Friday, February 12, 2021

Royal Enfield won't start? Check for a carburetor

Close-up of motorcycle carburetor.
Carburetor nearly knocked out of hose to motor, right.

Your Royal Enfield Bullet won't start? Check to see if the carburetor has fallen off.

Or, more accurately, been blown off.

Let me explain. I ducked into the garage Monday all suited up and ready to ride my 1999 Royal Enfield Bullet. I was pretty confident. It had run perfectly on our previous outing only a few days before, and I had plenty of gas.

My first kick, though, brought a powerful kick back from the motor. That happens sometimes. Just clearing its throat, I figured. I was surprised when the second and third kicks brought more kickbacks. Each one was more mild than the one before.

And then: nothing, no matter how much I kicked. Not even a kickback anymore.

I went through my starting drill carefully. No good. I changed the spark plug. Nothing. With time for a ride running short I rolled the motorcycle back into the garage.

A motorcycle only needs three things to start they say: Compression (I could feel that through the kick starter lever). Fuel (I thought I had that). And Ignition.

There's an old saying that most fuel problems are electrical problems.

"It's always the electrical system," runs an old saw.

So Tuesday I started with that, cleaning and adjusting the points even though they were fine to start with. I experimented with different spark plug gaps. I experimentally advanced and then retarded the ignition timing.

No joy.

So, Wednesday, I decided I would have to consider a new battery.

My multimeter is a cheap Radio Shack device my dad gave me when I was in Junior High School, 55 years ago. I don't trust it and, in fact, internal corrosion finally dealt it a death blow this time. But before that happened I managed to get identical readings from the motorcycle battery and the battery of my car. So the battery (relatively new) was probably still good.

Thursday, I decided I would tackle the fuel system. Maybe, I thought, I could rap on the side of the carburetor to free the floats, assuming they were stuck.

Close-up of air leak into the motor.
Backed out and off kilter, carb let lots of air enter motor.

But wait. As I tapped the carburetor with the hilt of a screwdriver, something struck me as odd.

I knew I had my answer: the carburetor was coming off the motor, leaving an opening that undoubtedly drew in more air than fuel. The motorcycle wasn't going to start in this condition.

But with the carburetor back in place, the motorcycle started right up. No kickback either.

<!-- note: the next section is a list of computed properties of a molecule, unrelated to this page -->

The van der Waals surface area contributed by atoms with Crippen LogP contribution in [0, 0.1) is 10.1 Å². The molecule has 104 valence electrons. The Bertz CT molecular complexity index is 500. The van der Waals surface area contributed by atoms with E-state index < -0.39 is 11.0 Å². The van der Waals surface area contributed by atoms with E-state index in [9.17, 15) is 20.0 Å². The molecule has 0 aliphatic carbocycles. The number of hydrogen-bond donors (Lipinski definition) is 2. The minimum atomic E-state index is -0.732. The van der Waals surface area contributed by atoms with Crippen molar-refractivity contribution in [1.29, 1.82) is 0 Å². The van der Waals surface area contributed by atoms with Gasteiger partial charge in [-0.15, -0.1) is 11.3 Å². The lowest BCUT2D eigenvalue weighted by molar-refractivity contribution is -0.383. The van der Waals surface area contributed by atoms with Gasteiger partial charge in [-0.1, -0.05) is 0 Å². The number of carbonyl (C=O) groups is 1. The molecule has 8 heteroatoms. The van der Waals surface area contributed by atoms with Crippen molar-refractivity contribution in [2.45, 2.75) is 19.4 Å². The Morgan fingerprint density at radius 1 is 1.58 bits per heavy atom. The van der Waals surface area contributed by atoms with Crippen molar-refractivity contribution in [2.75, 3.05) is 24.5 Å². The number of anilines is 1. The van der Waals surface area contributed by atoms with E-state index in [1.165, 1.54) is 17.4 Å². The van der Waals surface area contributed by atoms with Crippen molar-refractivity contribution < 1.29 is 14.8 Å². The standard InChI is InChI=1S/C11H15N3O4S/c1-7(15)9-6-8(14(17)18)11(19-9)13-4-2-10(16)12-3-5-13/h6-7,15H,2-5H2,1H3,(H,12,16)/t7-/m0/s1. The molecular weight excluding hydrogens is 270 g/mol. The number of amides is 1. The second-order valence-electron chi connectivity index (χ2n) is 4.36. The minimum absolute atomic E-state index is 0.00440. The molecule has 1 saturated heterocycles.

Did the original kickbacks knock the carb back off its inlet fitting? Or had it already fallen loose, causing the kickbacks with an over-lean mixture?

I don't know. But add examining the carburetor to the list of a hundred things I'll check next time my Bullet gets too grumpy to start.

Carburetor and air filter box clearly out of place.
Air filter box leaning way left should have been the tip-off.


4 comments:

  1. Your rubber fittings in these photos and most likely those gaskets are way past their "best used by" date. Go to Hitchcocks and get replacement parts now. Replacement gas lines you can pick up at any small engine repair store.

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    1. Good advice. I will say, though, that the main article here, the hose between the motor and the carb, is a hulking thick section cut from radiator hose, a real beast that shows no sign of wear. The metal bands holding it needed tightening.

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    2. A 1 3/8" piece of fiber reinforced 1 1/4" diameter radiator hose and two 1 1/2" stainless hose clamps put paid to this issue. The standard metal band clamps are insufficient. None of my OEM rubber bits lasted more than 4-6 months in service, some even died on the shelf.
      Radiator hose is stiffer and stops the sagging off of the OEM set up. This allows you to run a clamp-on oiled gauze filter, which filters better than the standard air box. Saves about 5 pounds of iron and much simpler to service. Oiled gauze is relatively water resistant, at least for conditions I'm willing to ride in.

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  2. "ChennaiWrencher" has already tipped you to the radiator hose fix. Sometimes an air leak issue is not so immediately apparent as the carb dangling off, so another quickie diagnostic test for air leaks at or around the intake manifold in cases of "rough running" is to start the bike, let it idle, and "spot spray" a little WD-40, carb cleaner, starting fluid, or similar around the carb and manifold. Those little red plastic hose doodads the sprays come with really help target the spray. If you spray a certain spot and the engine idle increases, you've found an air leak.

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